Offshore:Rolls-Royce to Supply Power for FPSO

Friday, January 10, 2003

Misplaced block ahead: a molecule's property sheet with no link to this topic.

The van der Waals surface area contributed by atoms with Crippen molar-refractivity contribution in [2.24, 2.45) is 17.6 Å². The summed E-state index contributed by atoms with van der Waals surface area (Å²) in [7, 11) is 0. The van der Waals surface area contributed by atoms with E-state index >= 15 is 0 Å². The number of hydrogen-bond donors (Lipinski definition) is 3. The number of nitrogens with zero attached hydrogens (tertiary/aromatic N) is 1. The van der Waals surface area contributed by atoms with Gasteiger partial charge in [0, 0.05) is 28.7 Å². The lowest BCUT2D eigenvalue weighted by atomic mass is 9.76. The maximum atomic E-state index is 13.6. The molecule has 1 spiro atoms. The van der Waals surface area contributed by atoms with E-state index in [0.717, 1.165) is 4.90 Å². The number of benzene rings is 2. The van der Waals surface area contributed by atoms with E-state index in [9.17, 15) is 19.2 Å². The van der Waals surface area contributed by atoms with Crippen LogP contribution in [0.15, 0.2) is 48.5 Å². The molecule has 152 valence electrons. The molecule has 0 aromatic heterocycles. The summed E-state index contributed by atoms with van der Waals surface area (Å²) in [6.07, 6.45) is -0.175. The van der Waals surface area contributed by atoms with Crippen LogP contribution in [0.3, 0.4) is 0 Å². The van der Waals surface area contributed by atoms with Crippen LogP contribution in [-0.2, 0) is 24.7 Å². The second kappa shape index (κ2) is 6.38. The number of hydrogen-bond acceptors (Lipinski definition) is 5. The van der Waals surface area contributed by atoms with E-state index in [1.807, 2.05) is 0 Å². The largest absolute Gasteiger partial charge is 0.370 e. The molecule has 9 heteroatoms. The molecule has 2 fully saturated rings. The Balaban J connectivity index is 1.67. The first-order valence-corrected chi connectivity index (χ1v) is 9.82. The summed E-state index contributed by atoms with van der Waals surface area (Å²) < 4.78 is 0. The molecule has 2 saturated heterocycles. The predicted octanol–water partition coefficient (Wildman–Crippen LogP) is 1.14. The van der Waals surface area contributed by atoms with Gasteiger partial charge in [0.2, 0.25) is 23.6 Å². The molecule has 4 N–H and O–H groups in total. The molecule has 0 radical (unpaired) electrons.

Rolls-Royce has won an equipment order in the oil and gas sector to deliver three RB211 turbogensets for the electric power needed on an FPSO to be located in the North Atlantic. This purpose-built vessel has been designed to withstand the severe climate conditions of the White Rose oilfield, 350 km off the coast of Newfoundland. Here, the combination of deep-water environment, powerful ocean currents, wave heights of up to 28.5 m and possible iceberg hazards, dictate against the construction of a conventional production platform in favor of the FPSO, a tanker vessel positioned above the oil wells. Extracted oil will be stored in the vessels' cargo tanks ready for shuttle tankers to transport it to shore. Tom Curley, President of the Rolls-Royce Energy Business, said: "The White Rose order is very significant business. It represents not only the fourth FPSO worldwide with Rolls-Royce equipment, but it is also the first in North American offshore waters." The RB211s have been ordered by Aker Maritime Kiewit Contractors on behalf of Husky Energy. Included in the order are three En-Tronic FT-110 unit control panels. All three gensets will be packaged at the Mount Vernon, Ohio, facilities of Rolls-Royce and are scheduled for delivery in the third quarter of 2003. The RB211 gas generators will be engineered, assembled, tested and overhauled in Montreal, Quebec, and the baseplates will be fabricated in Halifax, Nova Scotia. The inlet filters, ducting and acoustic enclosures are being manufactured in Cambridge, Ontario. Throughout the life of the project, Rolls-Royce will support the equipment from its service facility in St. John's. The White Rose oilfield is situated 350 km east of St John's on the edge of the Jeanne d'Arc Basin, and has reserves of 200-250m barrels of oil. It is scheduled to go on stream by the end of 2005. Interest in FPSO vessels is growing worldwide. Their advantages include the relative speed with which they can be commissioned — typically within two years, about half the time needed to construct, equip and position a production platform — with associated cost benefits.
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